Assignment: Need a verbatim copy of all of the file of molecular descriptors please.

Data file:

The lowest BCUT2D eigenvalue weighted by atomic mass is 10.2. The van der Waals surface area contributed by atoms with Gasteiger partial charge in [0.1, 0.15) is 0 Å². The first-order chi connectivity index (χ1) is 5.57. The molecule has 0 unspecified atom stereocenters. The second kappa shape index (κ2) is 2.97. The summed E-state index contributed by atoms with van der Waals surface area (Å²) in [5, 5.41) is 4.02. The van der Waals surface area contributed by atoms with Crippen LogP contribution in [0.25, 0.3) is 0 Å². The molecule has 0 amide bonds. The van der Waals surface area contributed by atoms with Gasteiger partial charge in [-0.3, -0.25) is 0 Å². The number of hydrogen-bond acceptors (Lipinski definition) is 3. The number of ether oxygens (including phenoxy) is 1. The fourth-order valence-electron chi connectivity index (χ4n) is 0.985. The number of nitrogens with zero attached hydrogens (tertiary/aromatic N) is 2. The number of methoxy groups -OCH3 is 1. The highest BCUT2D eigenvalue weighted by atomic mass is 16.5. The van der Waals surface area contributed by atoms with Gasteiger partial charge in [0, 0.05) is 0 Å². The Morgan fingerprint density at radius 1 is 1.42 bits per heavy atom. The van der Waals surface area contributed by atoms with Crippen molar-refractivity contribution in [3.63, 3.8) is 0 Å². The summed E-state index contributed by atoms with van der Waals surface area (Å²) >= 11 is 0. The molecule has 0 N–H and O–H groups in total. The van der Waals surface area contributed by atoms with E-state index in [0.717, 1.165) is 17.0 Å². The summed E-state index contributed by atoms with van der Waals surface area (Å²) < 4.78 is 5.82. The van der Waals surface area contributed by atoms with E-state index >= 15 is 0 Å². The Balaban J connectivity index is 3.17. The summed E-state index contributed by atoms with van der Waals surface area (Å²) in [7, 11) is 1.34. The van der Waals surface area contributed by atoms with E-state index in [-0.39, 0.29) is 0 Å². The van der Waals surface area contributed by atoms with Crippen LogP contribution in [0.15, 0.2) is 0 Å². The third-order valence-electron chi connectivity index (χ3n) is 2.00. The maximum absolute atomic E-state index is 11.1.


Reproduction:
The lowest BCUT2D eigenvalue weighted by atomic mass is 10.2. The van der Waals surface area contributed by atoms with Gasteiger partial charge in [0.1, 0.15) is 0 Å². The first-order chi connectivity index (χ1) is 5.57. The molecule has 0 unspecified atom stereocenters. The second kappa shape index (κ2) is 2.97. The summed E-state index contributed by atoms with van der Waals surface area (Å²) in [5, 5.41) is 4.02. The van der Waals surface area contributed by atoms with Crippen LogP contribution in [0.25, 0.3) is 0 Å². The molecule has 0 amide bonds. The van der Waals surface area contributed by atoms with Gasteiger partial charge in [-0.3, -0.25) is 0 Å². The number of hydrogen-bond acceptors (Lipinski definition) is 3. The number of ether oxygens (including phenoxy) is 1. The fourth-order valence-electron chi connectivity index (χ4n) is 0.985. The number of nitrogens with zero attached hydrogens (tertiary/aromatic N) is 2. The number of methoxy groups -OCH3 is 1. The highest BCUT2D eigenvalue weighted by atomic mass is 16.5. The van der Waals surface area contributed by atoms with Gasteiger partial charge in [0, 0.05) is 0 Å². The Morgan fingerprint density at radius 1 is 1.42 bits per heavy atom. The van der Waals surface area contributed by atoms with Crippen molar-refractivity contribution in [3.63, 3.8) is 0 Å². The summed E-state index contributed by atoms with van der Waals surface area (Å²) >= 11 is 0. The molecule has 0 N–H and O–H groups in total. The van der Waals surface area contributed by atoms with E-state index in [0.717, 1.165) is 17.0 Å². The summed E-state index contributed by atoms with van der Waals surface area (Å²) < 4.78 is 5.82. The van der Waals surface area contributed by atoms with E-state index >= 15 is 0 Å². The Balaban J connectivity index is 3.17. The summed E-state index contributed by atoms with van der Waals surface area (Å²) in [7, 11) is 1.34. The van der Waals surface area contributed by atoms with E-state index in [-0.39, 0.29) is 0 Å². The van der Waals surface area contributed by atoms with Crippen LogP contribution in [0.15, 0.2) is 0 Å². The third-order valence-electron chi connectivity index (χ3n) is 2.00. The maximum absolute atomic E-state index is 11.1.